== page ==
At the risk of drawing attention to something that many would consider common knowledge (again), I decided to hit up prezi, specifically the meeting feature. I hear of a lot of teachers taking advantage of the presentation-making components but I rarely see mentions of the meeting capabilities being utilized. If you are not using it, you should. It is incredible (and hilarious, at times) as you can have your class connected in real time in a virtual environment where students ‘zoom’ around with you while you present your material. They can even collaborate with you and contribute responses directly into your prezi. As this is happening you will see a bunch of brightly colored little avatars bearing your students’ names, flinging themselves all around your virtual world as they follow you through your material. They can break away, though, and check out something that you are not currently presenting elsewhere in the prezi, in which case you will see a little green person rocket from end of the screen to the next indicating which direction your student has wandered toward.
While you may be mildly irked at this deviation, you can’t help but laugh as it just looks so darn funny.
As far as practical uses go, I mainly employ this for aiding class discussions. Since my students are learning English and need to practice their speaking, my classes are divided into three learning groups to make conversation come a little easier. Within each of those groups I will choose one ‘leader’ who I will grant editing privileges to. This is done while editing a prezi by clicking ‘meeting’ and choosing the ‘invite to edit option.
I send the provided link directly to these three students. The rest I send the basic link that allows for only passive observing. This way, when I add a discussion topic to the prezi, the students are forced to talk to their leader so that their answers can be added to the prezi as only this student has the ability to do that.
Now, if your going to try this out, may I suggest a few things before having a go at a real-deal lesson? First, set a aside a day for the kids get the hang of logging in and using the tools. The dials on the top left of the screen can be a bit challenging if you’ve never used the program before. This will also give them a chance to get their silliness out of their system as they will undoubtedly be struck by all the deviant possibilities that such collaboration presents. Let this happen when you don’t have a strong academic agenda you are trying to achieve-you will thank yourself for it. If this is something that worries you, I will tell you from experience that with each use, I notice less and less of this kind of behavior, especially since my procedures and expectations have been made clear from the beginning. My stance on this issue (and this is about to be a soap-box tangent, but I promise to keep it brief) is that students need to know how it feels to be trusted. It becomes a self-fulfilled prophecy when we restrict our students from using anything because there is the possibility that it could be misused. Our message then is ‘your not trustworthy’ and, let me tell you, the message is well received. They will become exactly what you expect of them.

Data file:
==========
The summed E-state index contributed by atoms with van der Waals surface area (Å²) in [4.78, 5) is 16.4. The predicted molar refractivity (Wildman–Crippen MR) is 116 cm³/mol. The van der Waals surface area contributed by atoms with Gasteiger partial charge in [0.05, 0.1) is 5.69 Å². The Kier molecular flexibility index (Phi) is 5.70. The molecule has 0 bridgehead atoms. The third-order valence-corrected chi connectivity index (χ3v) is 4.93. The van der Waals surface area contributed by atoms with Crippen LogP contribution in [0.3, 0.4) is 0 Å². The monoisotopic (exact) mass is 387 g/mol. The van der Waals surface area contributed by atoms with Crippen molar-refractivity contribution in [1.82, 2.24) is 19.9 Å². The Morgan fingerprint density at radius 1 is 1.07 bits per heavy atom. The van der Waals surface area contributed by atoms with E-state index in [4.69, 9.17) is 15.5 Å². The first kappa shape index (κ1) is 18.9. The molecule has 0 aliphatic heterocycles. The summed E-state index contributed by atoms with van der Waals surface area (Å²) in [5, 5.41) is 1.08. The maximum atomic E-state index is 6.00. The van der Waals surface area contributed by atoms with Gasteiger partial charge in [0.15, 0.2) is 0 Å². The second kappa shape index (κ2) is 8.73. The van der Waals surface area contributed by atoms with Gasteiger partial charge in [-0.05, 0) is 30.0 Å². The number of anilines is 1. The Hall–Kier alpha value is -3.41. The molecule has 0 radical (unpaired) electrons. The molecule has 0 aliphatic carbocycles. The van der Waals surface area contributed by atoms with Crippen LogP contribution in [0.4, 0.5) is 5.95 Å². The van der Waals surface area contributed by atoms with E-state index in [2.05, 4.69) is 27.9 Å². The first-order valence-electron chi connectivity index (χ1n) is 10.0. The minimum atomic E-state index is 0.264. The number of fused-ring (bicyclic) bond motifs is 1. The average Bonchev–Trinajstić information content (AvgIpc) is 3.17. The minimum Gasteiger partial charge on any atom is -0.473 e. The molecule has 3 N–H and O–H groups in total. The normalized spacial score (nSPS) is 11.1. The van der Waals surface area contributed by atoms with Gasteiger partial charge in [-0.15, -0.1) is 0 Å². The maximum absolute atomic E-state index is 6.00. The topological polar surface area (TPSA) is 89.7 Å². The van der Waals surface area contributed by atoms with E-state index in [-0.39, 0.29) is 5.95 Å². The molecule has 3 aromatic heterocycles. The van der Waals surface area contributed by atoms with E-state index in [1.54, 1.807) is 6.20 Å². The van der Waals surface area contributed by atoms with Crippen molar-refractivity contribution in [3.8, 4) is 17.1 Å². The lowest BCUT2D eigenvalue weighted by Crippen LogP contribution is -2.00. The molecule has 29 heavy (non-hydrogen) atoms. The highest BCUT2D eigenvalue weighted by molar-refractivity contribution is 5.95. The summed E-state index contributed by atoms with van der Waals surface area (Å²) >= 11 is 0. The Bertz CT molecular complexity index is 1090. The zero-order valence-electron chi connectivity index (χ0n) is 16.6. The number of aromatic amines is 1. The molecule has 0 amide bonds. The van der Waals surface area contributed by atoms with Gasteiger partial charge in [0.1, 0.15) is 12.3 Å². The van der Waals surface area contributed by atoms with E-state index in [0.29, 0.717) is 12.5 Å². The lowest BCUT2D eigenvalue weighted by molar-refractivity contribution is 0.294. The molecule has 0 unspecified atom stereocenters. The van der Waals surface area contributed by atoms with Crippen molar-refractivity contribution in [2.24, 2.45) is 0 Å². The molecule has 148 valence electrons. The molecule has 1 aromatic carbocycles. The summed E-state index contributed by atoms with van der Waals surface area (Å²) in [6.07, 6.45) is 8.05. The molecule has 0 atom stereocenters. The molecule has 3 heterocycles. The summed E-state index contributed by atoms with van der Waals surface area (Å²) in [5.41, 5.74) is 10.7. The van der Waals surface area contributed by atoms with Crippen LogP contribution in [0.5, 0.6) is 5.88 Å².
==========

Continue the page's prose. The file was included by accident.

But seriously, If you are worried that a student will take advantage of this tool inappropriately, take a screen shot, forward it to their AP, restrict their access and let them be the only one punished and not the rest of your students. There, tangent over.
As for me, I am thrilled to be using this resource, especially since it was previously blocked. But, thanks to the support of my incredible technology liaisons, our students have access to prezi and we are loving it. Try it out and see the difference it makes in your students’ participation.
In light of our conversation about prezi, I would like to hear your thoughts on student misconduct. How do you feel about restricting student use of collaborative tools?
Thanks again for stopping by. Until next time!